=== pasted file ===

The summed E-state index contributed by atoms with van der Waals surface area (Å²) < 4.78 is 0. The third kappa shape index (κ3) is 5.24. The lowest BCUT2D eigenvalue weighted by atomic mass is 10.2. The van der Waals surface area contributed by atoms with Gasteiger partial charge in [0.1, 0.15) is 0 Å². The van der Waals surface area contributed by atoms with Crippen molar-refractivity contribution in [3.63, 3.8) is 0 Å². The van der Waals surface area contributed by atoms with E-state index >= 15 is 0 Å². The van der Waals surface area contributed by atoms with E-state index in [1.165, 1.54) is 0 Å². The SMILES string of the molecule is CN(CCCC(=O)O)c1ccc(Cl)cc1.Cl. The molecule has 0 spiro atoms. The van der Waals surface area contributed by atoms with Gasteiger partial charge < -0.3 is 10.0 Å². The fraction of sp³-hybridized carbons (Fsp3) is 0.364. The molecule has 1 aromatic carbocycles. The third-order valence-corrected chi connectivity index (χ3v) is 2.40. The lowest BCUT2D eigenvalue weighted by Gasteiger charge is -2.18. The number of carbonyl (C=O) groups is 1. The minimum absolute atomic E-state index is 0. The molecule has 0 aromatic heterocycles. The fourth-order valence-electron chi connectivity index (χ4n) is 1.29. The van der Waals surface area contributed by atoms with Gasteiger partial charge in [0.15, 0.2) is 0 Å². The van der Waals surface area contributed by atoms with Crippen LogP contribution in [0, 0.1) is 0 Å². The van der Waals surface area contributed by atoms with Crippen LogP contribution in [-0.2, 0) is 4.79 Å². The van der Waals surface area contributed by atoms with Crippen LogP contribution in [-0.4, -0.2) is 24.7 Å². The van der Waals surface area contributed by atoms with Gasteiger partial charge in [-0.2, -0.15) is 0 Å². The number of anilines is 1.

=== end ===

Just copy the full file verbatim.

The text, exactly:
The summed E-state index contributed by atoms with van der Waals surface area (Å²) < 4.78 is 0. The third kappa shape index (κ3) is 5.24. The lowest BCUT2D eigenvalue weighted by atomic mass is 10.2. The van der Waals surface area contributed by atoms with Gasteiger partial charge in [0.1, 0.15) is 0 Å². The van der Waals surface area contributed by atoms with Crippen molar-refractivity contribution in [3.63, 3.8) is 0 Å². The van der Waals surface area contributed by atoms with E-state index >= 15 is 0 Å². The van der Waals surface area contributed by atoms with E-state index in [1.165, 1.54) is 0 Å². The SMILES string of the molecule is CN(CCCC(=O)O)c1ccc(Cl)cc1.Cl. The molecule has 0 spiro atoms. The van der Waals surface area contributed by atoms with Gasteiger partial charge < -0.3 is 10.0 Å². The fraction of sp³-hybridized carbons (Fsp3) is 0.364. The molecule has 1 aromatic carbocycles. The third-order valence-corrected chi connectivity index (χ3v) is 2.40. The lowest BCUT2D eigenvalue weighted by Gasteiger charge is -2.18. The number of carbonyl (C=O) groups is 1. The minimum absolute atomic E-state index is 0. The molecule has 0 aromatic heterocycles. The fourth-order valence-electron chi connectivity index (χ4n) is 1.29. The van der Waals surface area contributed by atoms with Gasteiger partial charge in [0.15, 0.2) is 0 Å². The van der Waals surface area contributed by atoms with Crippen LogP contribution in [0, 0.1) is 0 Å². The van der Waals surface area contributed by atoms with Crippen LogP contribution in [-0.2, 0) is 4.79 Å². The van der Waals surface area contributed by atoms with Crippen LogP contribution in [-0.4, -0.2) is 24.7 Å². The van der Waals surface area contributed by atoms with Gasteiger partial charge in [-0.2, -0.15) is 0 Å². The number of anilines is 1.